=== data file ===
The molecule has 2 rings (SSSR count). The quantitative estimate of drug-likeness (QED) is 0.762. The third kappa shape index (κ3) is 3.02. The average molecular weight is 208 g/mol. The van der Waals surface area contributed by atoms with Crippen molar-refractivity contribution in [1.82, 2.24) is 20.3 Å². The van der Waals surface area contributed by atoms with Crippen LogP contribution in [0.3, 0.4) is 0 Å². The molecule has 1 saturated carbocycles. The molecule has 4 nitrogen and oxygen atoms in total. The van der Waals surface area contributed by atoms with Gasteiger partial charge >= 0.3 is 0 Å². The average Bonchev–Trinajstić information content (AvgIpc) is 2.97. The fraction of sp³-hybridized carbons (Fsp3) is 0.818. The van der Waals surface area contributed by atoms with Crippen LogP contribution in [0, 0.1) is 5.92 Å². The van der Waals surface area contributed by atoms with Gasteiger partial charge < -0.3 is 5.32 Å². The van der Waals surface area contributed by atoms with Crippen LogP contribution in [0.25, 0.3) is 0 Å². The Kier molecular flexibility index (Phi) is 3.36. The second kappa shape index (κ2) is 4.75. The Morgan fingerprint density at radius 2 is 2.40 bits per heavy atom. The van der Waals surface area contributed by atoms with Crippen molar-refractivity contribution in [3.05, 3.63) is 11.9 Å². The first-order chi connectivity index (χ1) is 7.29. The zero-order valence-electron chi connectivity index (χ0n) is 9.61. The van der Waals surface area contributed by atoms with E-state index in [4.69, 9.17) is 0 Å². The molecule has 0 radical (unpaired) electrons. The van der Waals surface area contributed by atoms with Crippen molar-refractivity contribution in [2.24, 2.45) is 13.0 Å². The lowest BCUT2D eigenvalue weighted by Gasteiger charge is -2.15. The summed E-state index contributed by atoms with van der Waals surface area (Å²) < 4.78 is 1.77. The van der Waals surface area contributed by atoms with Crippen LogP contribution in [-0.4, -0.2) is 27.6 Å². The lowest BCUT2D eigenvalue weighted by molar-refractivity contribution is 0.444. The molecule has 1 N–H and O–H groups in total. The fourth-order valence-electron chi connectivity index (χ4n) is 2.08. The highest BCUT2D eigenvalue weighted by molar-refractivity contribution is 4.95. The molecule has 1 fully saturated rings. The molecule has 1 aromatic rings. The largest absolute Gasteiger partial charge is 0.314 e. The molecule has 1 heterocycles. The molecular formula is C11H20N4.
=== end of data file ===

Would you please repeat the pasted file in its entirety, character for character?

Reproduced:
The molecule has 2 rings (SSSR count). The quantitative estimate of drug-likeness (QED) is 0.762. The third kappa shape index (κ3) is 3.02. The average molecular weight is 208 g/mol. The van der Waals surface area contributed by atoms with Crippen molar-refractivity contribution in [1.82, 2.24) is 20.3 Å². The van der Waals surface area contributed by atoms with Crippen LogP contribution in [0.3, 0.4) is 0 Å². The molecule has 1 saturated carbocycles. The molecule has 4 nitrogen and oxygen atoms in total. The van der Waals surface area contributed by atoms with Gasteiger partial charge >= 0.3 is 0 Å². The average Bonchev–Trinajstić information content (AvgIpc) is 2.97. The fraction of sp³-hybridized carbons (Fsp3) is 0.818. The van der Waals surface area contributed by atoms with Crippen LogP contribution in [0, 0.1) is 5.92 Å². The van der Waals surface area contributed by atoms with Gasteiger partial charge < -0.3 is 5.32 Å². The van der Waals surface area contributed by atoms with Crippen LogP contribution in [0.25, 0.3) is 0 Å². The Kier molecular flexibility index (Phi) is 3.36. The second kappa shape index (κ2) is 4.75. The Morgan fingerprint density at radius 2 is 2.40 bits per heavy atom. The van der Waals surface area contributed by atoms with Crippen molar-refractivity contribution in [3.05, 3.63) is 11.9 Å². The first-order chi connectivity index (χ1) is 7.29. The zero-order valence-electron chi connectivity index (χ0n) is 9.61. The van der Waals surface area contributed by atoms with E-state index in [4.69, 9.17) is 0 Å². The molecule has 0 radical (unpaired) electrons. The van der Waals surface area contributed by atoms with Crippen molar-refractivity contribution in [2.24, 2.45) is 13.0 Å². The lowest BCUT2D eigenvalue weighted by Gasteiger charge is -2.15. The summed E-state index contributed by atoms with van der Waals surface area (Å²) < 4.78 is 1.77. The van der Waals surface area contributed by atoms with Crippen LogP contribution in [-0.4, -0.2) is 27.6 Å². The lowest BCUT2D eigenvalue weighted by molar-refractivity contribution is 0.444. The molecule has 1 N–H and O–H groups in total. The fourth-order valence-electron chi connectivity index (χ4n) is 2.08. The highest BCUT2D eigenvalue weighted by molar-refractivity contribution is 4.95. The molecule has 1 fully saturated rings. The molecule has 1 aromatic rings. The largest absolute Gasteiger partial charge is 0.314 e. The molecule has 1 heterocycles. The molecular formula is C11H20N4.